Symptoms of depersonalization-derealization disorder usually begin showing in early childhood. The average age of onset of the disorder is 16 years old. Most diagnoses happen during adolescence. Only 5% of cases develop after the age of 25, and cases that start after the age of 40 are extremely rare. Those who have earlier ages of onset tend to have more severe cases of the disorder. While individual episodes of depersonalization may occur at any time during acute stress or trauma, the disorder is more often linked to childhood trauma.
It can be challenging to treat depersonalization-derealization disorder because it is often associated with other mental illnesses. The earlier a person receives treatment, the better the prognosis is. Those who seek help following their first depersonalization episode are much more likely to stop experiencing episodes than those who wait. That being said, recovery and effective management are still possible even if the disorder has been happening for a while. In some cases, the disorder goes away on its own.
Depersonalization and Co-Occurring Disorders
In many cases, depersonalization-derealization disorder does not occur on its own. Often, other medical conditions, especially mental health disorders, occur at the same time. Common conditions that coexist with depersonalization-derealization disorder include:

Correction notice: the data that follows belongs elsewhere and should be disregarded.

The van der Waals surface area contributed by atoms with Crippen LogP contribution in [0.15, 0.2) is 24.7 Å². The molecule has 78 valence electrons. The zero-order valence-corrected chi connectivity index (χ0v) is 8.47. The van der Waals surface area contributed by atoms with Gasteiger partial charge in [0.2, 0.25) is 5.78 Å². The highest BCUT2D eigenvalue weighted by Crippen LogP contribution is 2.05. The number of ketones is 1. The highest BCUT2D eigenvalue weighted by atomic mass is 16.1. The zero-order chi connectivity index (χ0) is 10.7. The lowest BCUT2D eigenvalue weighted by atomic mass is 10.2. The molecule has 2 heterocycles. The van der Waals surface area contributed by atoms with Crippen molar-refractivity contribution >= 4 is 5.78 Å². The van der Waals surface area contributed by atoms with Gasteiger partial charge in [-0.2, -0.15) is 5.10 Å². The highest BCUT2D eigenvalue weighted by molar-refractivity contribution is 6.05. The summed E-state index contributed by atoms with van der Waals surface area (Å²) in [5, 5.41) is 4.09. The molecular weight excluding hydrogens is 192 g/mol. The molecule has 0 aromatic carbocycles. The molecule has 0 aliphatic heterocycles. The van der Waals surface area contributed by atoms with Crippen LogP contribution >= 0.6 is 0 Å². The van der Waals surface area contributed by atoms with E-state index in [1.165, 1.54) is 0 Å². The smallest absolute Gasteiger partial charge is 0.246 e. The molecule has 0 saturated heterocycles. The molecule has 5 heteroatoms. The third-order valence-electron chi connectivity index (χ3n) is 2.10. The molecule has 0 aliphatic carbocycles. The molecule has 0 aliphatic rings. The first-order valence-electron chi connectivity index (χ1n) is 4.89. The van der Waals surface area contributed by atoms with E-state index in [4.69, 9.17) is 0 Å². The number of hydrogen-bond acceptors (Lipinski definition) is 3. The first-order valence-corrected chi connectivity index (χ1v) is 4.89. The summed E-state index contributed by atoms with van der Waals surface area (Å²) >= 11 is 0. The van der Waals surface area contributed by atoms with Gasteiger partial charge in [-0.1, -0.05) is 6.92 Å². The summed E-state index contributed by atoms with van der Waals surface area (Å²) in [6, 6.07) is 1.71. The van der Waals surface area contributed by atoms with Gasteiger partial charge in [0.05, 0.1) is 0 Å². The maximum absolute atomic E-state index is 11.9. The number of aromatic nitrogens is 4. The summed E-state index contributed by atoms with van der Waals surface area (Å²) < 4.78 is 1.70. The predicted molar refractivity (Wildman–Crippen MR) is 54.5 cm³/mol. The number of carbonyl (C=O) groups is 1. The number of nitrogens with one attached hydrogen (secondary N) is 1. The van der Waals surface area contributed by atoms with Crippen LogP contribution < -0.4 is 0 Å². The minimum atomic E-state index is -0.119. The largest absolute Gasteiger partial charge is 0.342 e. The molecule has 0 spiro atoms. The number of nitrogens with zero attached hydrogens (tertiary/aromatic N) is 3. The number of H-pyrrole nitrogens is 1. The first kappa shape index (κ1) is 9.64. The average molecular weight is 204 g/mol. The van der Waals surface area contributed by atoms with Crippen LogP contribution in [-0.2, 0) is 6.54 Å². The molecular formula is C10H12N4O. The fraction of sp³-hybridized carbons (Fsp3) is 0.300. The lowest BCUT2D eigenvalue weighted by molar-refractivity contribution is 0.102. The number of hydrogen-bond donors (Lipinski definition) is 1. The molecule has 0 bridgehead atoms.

- Post-traumatic stress disorder
- Substance use disorders
- Bipolar disorder
- Traumatic brain injury
- Chronic vertigo (dizziness)
Depersonalization Treatment and Recovery
Every case of depersonalization-derealization disorder is unique. The best treatment must include appropriate therapies for both depersonalization and any other comorbid conditions at the same time. Some types of psychotherapy, such as cognitive behavioral therapy and psychodynamic therapy, can help manage both depersonalization-derealization disorder and other co-occurring mental health problems.
Ongoing Research and Studies
Because it is a rare condition, depersonalization-derealization can be difficult to study. With access to greater technology and resources, however, doctors and researchers can collect data from across the country and the world to better understand this disorder. Some scientists are mapping brain activity in people with the condition to learn if neural pathways are part of its cause. So far, MRI scans show that white matter networks in the brain may be altered in patients with depersonalization-derealization disorder.